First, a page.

[This post is part of the 10 Principles blog series, an ongoing exploration of the history, philosophy and dynamics of Burning Man’s 10 Principles in Black Rock City and around the world. We welcome your voice in the conversation.]
Every now and then someone proposes a new technological fix for what many at Burning Man don’t see as a problem in the first place. The debate that results usually boils down to a parody of intellectual discussion, as performed by a sparkle pony named “Meerkat” and a shirtcocker named “Thunder”:
MEERKAT: “YOU AND YOUR PHONE DON’T UNDERSTAND OR RESPECT THE 10 PRINCIPLES!”
THUNDER: “YOU’RE A LUDDITE TRADITIONALIST WHO DOESN’T APPRECIATE TECHNOLOGY!”
MEERKAT: “HEY, LOOK, A GIANT PIRATE SHIP PILOTED BY COOKIE MONSTER!”
THUNDER: “I’M GOING TO POST ABOUT IT TO ALL MY FRIENDS!”
MEERKAT: “DAMN YOU, TRAITOR!”
THUNDER: “WHY CAN’T I GET A SIGNAL? OH CRUEL WORLD!”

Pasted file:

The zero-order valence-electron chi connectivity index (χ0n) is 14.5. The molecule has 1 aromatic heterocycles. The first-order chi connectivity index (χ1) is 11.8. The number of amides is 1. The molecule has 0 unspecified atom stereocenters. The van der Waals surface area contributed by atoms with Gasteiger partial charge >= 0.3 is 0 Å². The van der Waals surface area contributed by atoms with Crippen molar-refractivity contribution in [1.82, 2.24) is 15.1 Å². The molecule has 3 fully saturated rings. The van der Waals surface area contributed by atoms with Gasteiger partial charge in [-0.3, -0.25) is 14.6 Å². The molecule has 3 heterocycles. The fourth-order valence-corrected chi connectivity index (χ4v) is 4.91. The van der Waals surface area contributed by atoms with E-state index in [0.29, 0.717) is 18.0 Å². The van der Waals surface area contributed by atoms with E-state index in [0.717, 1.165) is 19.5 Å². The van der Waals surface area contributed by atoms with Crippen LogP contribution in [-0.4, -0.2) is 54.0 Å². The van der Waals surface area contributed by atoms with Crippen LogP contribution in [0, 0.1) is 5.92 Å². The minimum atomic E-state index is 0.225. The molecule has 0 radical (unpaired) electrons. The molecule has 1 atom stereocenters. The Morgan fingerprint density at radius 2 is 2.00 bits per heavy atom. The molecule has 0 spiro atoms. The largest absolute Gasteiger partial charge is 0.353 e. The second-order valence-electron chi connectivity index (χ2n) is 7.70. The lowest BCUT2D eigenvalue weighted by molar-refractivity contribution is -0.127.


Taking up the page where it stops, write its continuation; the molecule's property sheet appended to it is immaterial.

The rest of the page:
This is a lot of fun to watch at three in the morning, but it’s not productive.
If we’re going to have a productive debate about technology, the terms of the discussion really need to change.
The first thing to realize is that an event in the desert founded on radical self-reliance can’t be anti-technology. Technology is a form of radical self-reliance. What you can’t do yourself you develop tools to do, and tools become machines, and machines become systems – and systems become “technology” as a whole. We absolutely rely on our tools to survive, let alone to build and thrive, and the idea that Burning Man culture is incompatible with the development of better tools is ludicrous.